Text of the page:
Pence tells Canada, allies to give frozen Maduro assets to Venezuelan opposition


OTTAWA — U.S. Vice President Mike Pence’s call to allies on Monday to give frozen Venezuelan assets to anti-Maduro forces could pump billions into the coffers of the country’s pro-democracy movement, say Canadian analysts.

Pence called on Canada and its Lima Group allies to transfer the money in a speech at their summit in Colombia, where Foreign Affairs Minister Chrystia Freeland and Canada’s hemispheric allies are discussing the ongoing crisis in Venezuela.

Pence announced new sanctions on supporters of Venezuela’s socialist leader Nicolas Maduro, as the U.S., Canada, its Latin American allies in the Lima Group and dozens of other countries seek to propel opposition leader Juan Guaido into power.

The Washington think-tank Inter-American Dialogue and the Centre for International Governance Innovation in Waterloo, Ont., have proposed repurposing the billions of dollars of assets seized from Venezuela’s corrupt leaders to help countries coping with Venezuelan refugees and to support Guaido’s new government.

Fen Hampson, the executive director of the World Refugee Council and the head of CIGI’s global security program, said Pence’s proposal is a step towards that.

“There are millions approaching billions in frozen assets of Maduro and his henchmen in U.S. banks and elsewhere. Those ill-gotten gains should be repurposed to help the victims of his policies, including the three million Venezuelans who have been forced to flee political persecution and economic deprivation,” said Hampson.

“This is something that the Lima Group countries could also do themselves in co-operation with the U.S.”

Ben Rowswell, a former Canadian ambassador to Venezuela, said the suggestion is “a promising policy prescription” that would help the international community raise the estimated $30 billion that will ultimately be needed to rebuild the country’s economy.

Other countries need to start talking about a rescue package to rebuild the country’s economy, which has shrunk by half, “to show the seriousness, resolve and long-term commitment to the democratic restoration of Venezuela,” said Rowswell, the president of the Canadian International Council.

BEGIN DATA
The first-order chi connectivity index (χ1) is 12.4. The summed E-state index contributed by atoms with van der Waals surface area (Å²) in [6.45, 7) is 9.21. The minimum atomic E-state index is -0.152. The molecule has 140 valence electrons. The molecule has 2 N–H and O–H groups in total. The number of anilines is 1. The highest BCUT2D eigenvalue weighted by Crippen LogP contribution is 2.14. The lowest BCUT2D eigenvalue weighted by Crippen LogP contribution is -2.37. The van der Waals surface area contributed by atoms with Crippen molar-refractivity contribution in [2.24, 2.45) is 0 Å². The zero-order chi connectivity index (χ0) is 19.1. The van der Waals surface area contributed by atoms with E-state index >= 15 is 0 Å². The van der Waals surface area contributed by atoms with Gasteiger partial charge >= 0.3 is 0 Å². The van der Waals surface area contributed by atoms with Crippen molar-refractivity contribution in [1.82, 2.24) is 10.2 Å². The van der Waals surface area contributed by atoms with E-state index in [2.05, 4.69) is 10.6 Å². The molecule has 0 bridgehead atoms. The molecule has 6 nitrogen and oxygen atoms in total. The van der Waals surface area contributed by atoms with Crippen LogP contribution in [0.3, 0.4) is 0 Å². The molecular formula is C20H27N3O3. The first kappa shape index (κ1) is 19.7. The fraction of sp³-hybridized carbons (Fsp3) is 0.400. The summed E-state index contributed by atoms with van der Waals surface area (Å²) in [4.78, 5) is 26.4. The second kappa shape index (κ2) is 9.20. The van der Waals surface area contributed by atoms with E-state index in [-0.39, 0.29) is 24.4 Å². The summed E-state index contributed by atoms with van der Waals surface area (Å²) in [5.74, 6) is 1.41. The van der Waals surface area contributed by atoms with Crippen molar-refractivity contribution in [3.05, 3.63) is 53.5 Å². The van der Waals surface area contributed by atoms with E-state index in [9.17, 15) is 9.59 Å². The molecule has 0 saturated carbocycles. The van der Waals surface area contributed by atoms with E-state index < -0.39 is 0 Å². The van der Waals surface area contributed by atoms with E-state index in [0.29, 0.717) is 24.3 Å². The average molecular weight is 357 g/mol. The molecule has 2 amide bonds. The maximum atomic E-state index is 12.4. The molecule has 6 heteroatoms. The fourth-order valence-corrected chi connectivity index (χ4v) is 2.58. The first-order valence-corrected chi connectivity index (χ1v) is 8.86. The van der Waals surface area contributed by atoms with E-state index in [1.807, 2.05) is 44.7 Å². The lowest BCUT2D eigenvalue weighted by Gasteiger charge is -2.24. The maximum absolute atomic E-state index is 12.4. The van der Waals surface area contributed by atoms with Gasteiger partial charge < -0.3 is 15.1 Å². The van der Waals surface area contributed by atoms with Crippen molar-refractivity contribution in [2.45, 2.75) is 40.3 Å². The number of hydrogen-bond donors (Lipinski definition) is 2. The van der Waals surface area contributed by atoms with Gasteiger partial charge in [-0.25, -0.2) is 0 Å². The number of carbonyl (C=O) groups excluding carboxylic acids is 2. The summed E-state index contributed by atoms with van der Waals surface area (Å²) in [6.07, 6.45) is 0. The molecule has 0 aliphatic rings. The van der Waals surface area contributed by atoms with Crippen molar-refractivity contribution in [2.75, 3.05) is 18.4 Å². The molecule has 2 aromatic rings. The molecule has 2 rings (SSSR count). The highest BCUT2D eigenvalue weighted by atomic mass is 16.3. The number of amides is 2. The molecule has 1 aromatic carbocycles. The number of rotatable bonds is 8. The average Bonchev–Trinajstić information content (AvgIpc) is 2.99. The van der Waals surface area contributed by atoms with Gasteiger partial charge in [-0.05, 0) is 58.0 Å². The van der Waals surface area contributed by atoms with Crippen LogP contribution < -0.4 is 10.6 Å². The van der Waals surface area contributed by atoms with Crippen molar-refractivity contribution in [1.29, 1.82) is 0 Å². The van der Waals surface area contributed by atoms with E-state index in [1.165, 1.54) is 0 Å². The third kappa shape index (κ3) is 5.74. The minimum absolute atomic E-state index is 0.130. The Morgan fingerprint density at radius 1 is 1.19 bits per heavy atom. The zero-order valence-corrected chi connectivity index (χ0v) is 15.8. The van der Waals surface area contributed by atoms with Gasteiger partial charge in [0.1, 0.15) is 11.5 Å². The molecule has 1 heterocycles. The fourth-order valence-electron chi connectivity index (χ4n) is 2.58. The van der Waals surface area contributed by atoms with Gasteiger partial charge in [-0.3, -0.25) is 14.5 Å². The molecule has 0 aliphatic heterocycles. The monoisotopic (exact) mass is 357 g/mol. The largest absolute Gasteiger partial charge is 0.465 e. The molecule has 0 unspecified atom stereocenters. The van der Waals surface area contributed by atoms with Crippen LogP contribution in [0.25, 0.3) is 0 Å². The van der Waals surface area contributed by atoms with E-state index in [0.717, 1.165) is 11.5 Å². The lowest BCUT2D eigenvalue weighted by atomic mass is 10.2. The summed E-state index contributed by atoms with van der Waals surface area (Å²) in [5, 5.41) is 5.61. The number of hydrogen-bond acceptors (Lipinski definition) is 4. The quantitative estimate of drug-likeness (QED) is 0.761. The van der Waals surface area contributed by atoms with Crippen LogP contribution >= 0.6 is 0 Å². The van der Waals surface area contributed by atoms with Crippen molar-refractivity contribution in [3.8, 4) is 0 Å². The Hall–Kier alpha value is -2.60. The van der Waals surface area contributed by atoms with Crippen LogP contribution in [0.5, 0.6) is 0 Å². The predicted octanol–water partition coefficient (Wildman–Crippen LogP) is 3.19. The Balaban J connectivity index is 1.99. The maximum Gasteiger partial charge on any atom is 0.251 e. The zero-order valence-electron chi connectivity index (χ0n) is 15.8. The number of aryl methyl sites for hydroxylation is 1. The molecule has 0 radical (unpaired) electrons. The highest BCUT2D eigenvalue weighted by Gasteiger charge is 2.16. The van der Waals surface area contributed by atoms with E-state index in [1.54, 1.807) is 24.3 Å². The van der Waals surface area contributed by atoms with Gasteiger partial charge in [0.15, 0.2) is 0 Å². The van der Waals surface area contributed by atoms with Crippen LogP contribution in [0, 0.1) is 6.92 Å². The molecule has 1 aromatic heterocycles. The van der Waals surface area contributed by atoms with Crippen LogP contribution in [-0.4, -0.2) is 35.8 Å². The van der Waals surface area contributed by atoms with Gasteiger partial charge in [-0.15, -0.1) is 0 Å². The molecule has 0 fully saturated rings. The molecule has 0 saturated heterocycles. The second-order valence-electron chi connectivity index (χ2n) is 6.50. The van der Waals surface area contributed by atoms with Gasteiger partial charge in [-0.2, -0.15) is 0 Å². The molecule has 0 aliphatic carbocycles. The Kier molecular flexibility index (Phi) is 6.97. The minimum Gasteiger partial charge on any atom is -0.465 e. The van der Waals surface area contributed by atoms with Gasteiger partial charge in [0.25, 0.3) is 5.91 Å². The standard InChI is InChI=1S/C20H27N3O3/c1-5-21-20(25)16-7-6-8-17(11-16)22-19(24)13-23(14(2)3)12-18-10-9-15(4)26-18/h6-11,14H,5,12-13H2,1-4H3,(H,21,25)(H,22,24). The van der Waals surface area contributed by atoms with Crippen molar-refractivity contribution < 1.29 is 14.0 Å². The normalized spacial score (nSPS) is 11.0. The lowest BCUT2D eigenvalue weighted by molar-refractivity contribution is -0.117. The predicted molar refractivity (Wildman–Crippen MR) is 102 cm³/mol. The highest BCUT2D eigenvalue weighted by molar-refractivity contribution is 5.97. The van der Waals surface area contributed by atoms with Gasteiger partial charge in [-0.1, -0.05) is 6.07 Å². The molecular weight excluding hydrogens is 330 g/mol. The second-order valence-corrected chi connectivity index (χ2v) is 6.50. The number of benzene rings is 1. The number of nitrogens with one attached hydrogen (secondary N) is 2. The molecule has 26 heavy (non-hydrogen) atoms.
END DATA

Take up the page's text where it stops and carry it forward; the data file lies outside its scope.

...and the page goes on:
“My understanding from following the World Refugee Council is that they have had quite extensive international legal expertise informing that advice, and it is entirely doable to have international assets of sanctioned individuals like Maduro and his cronies, seized,” said Rowswell.

“This is a groundbreaking area of international jurisprudence … but it makes eminent sense as a policy prescription.”

Three weeks ago, when Canada hosted the last Lima Group meeting, its cornerstone recommendation was to urge Venezuela’s military to switch allegiance and support opposition leader Guaido as the true leader of their country.

So far that hasn’t happened, but Rowswell and other analysts say there are still signs it eventually could.

Last weekend, an estimated 170 Venezuelan soldiers defected after clashes on the borders of Colombia, where pro-democracy supporters were escorting trucks filled with food and medical supplies, said Ivan Briscoe, the program director for Latin America for the International Crisis Group.

That may be a small number given the combined size of Venezuela’s security forces is about 200,000 people, but it is not insignificant, said Briscoe.

“The desertion we’re seeing at the moment is a slow erosion and it’s not certain whether it would actually generally turn into a sufficient move to actually weaken the regime,” said Briscoe. “That said, there is no doubt that discontent is great.”

Mike Blanchfield, The Canadian Press